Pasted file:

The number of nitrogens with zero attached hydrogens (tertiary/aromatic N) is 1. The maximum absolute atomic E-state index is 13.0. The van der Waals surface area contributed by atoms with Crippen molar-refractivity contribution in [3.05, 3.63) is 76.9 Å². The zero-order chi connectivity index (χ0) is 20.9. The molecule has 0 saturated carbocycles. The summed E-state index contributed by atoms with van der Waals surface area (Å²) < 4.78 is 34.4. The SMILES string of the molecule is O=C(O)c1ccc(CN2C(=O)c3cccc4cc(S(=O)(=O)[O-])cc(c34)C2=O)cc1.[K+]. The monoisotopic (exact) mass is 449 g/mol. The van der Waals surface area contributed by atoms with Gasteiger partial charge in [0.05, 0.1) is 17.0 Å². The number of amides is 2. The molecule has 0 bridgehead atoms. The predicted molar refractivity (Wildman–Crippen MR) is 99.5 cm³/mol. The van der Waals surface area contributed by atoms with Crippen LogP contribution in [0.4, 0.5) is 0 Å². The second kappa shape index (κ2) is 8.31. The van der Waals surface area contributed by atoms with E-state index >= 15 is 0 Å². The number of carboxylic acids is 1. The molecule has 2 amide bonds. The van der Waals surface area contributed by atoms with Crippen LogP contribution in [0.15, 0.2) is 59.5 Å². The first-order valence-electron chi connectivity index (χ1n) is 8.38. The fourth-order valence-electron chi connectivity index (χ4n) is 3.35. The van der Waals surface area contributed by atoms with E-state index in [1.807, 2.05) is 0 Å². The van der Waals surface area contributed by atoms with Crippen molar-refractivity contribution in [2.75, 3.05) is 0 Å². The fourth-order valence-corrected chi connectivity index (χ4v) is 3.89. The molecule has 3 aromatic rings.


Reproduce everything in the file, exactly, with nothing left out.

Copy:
The number of nitrogens with zero attached hydrogens (tertiary/aromatic N) is 1. The maximum absolute atomic E-state index is 13.0. The van der Waals surface area contributed by atoms with Crippen molar-refractivity contribution in [3.05, 3.63) is 76.9 Å². The zero-order chi connectivity index (χ0) is 20.9. The molecule has 0 saturated carbocycles. The summed E-state index contributed by atoms with van der Waals surface area (Å²) < 4.78 is 34.4. The SMILES string of the molecule is O=C(O)c1ccc(CN2C(=O)c3cccc4cc(S(=O)(=O)[O-])cc(c34)C2=O)cc1.[K+]. The monoisotopic (exact) mass is 449 g/mol. The van der Waals surface area contributed by atoms with Gasteiger partial charge in [0.05, 0.1) is 17.0 Å². The number of amides is 2. The molecule has 0 bridgehead atoms. The predicted molar refractivity (Wildman–Crippen MR) is 99.5 cm³/mol. The van der Waals surface area contributed by atoms with Crippen LogP contribution in [0.4, 0.5) is 0 Å². The second kappa shape index (κ2) is 8.31. The van der Waals surface area contributed by atoms with E-state index >= 15 is 0 Å². The number of carboxylic acids is 1. The molecule has 2 amide bonds. The van der Waals surface area contributed by atoms with Crippen LogP contribution in [0.15, 0.2) is 59.5 Å². The first-order valence-electron chi connectivity index (χ1n) is 8.38. The fourth-order valence-electron chi connectivity index (χ4n) is 3.35. The van der Waals surface area contributed by atoms with E-state index in [1.807, 2.05) is 0 Å². The van der Waals surface area contributed by atoms with Crippen molar-refractivity contribution in [2.75, 3.05) is 0 Å². The fourth-order valence-corrected chi connectivity index (χ4v) is 3.89. The molecule has 3 aromatic rings.